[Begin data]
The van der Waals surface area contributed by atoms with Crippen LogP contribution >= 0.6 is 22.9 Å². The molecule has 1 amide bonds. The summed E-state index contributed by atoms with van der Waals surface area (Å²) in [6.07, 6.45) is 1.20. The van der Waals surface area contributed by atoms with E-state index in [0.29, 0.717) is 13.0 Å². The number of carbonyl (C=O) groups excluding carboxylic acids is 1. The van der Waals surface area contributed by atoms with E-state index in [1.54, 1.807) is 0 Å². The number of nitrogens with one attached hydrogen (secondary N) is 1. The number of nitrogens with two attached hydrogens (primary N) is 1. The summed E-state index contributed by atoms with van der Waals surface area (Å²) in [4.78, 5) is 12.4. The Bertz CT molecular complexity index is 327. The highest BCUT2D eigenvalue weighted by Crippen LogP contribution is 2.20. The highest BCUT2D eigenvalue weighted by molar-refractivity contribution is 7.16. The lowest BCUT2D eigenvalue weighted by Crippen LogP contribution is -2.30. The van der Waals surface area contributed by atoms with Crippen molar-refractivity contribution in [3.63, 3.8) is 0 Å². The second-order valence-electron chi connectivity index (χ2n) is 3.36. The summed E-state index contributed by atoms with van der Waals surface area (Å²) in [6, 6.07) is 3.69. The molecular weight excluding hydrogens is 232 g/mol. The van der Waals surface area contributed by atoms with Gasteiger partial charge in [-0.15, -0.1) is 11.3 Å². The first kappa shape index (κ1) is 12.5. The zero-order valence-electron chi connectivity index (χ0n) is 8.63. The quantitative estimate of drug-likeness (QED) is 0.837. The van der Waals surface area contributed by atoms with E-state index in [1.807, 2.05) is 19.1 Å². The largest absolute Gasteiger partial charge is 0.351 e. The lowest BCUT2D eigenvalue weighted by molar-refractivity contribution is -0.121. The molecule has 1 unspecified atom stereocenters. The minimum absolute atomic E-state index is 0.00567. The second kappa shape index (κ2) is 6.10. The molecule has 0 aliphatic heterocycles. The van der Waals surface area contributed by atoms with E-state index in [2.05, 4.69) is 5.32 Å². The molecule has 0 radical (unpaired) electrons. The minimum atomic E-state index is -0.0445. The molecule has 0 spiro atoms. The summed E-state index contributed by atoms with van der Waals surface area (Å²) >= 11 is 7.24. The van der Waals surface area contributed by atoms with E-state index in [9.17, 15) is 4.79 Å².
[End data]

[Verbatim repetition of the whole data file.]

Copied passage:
The van der Waals surface area contributed by atoms with Crippen LogP contribution >= 0.6 is 22.9 Å². The molecule has 1 amide bonds. The summed E-state index contributed by atoms with van der Waals surface area (Å²) in [6.07, 6.45) is 1.20. The van der Waals surface area contributed by atoms with E-state index in [0.29, 0.717) is 13.0 Å². The number of carbonyl (C=O) groups excluding carboxylic acids is 1. The van der Waals surface area contributed by atoms with E-state index in [1.54, 1.807) is 0 Å². The number of nitrogens with one attached hydrogen (secondary N) is 1. The number of nitrogens with two attached hydrogens (primary N) is 1. The summed E-state index contributed by atoms with van der Waals surface area (Å²) in [4.78, 5) is 12.4. The Bertz CT molecular complexity index is 327. The highest BCUT2D eigenvalue weighted by Crippen LogP contribution is 2.20. The highest BCUT2D eigenvalue weighted by molar-refractivity contribution is 7.16. The lowest BCUT2D eigenvalue weighted by Crippen LogP contribution is -2.30. The van der Waals surface area contributed by atoms with Crippen molar-refractivity contribution in [3.63, 3.8) is 0 Å². The second-order valence-electron chi connectivity index (χ2n) is 3.36. The summed E-state index contributed by atoms with van der Waals surface area (Å²) in [6, 6.07) is 3.69. The molecular weight excluding hydrogens is 232 g/mol. The van der Waals surface area contributed by atoms with Gasteiger partial charge in [-0.15, -0.1) is 11.3 Å². The first kappa shape index (κ1) is 12.5. The zero-order valence-electron chi connectivity index (χ0n) is 8.63. The quantitative estimate of drug-likeness (QED) is 0.837. The van der Waals surface area contributed by atoms with E-state index in [1.807, 2.05) is 19.1 Å². The largest absolute Gasteiger partial charge is 0.351 e. The lowest BCUT2D eigenvalue weighted by molar-refractivity contribution is -0.121. The molecule has 1 unspecified atom stereocenters. The minimum absolute atomic E-state index is 0.00567. The second kappa shape index (κ2) is 6.10. The molecule has 0 aliphatic heterocycles. The van der Waals surface area contributed by atoms with E-state index in [2.05, 4.69) is 5.32 Å². The molecule has 0 radical (unpaired) electrons. The minimum atomic E-state index is -0.0445. The molecule has 0 spiro atoms. The summed E-state index contributed by atoms with van der Waals surface area (Å²) >= 11 is 7.24. The van der Waals surface area contributed by atoms with E-state index in [9.17, 15) is 4.79 Å².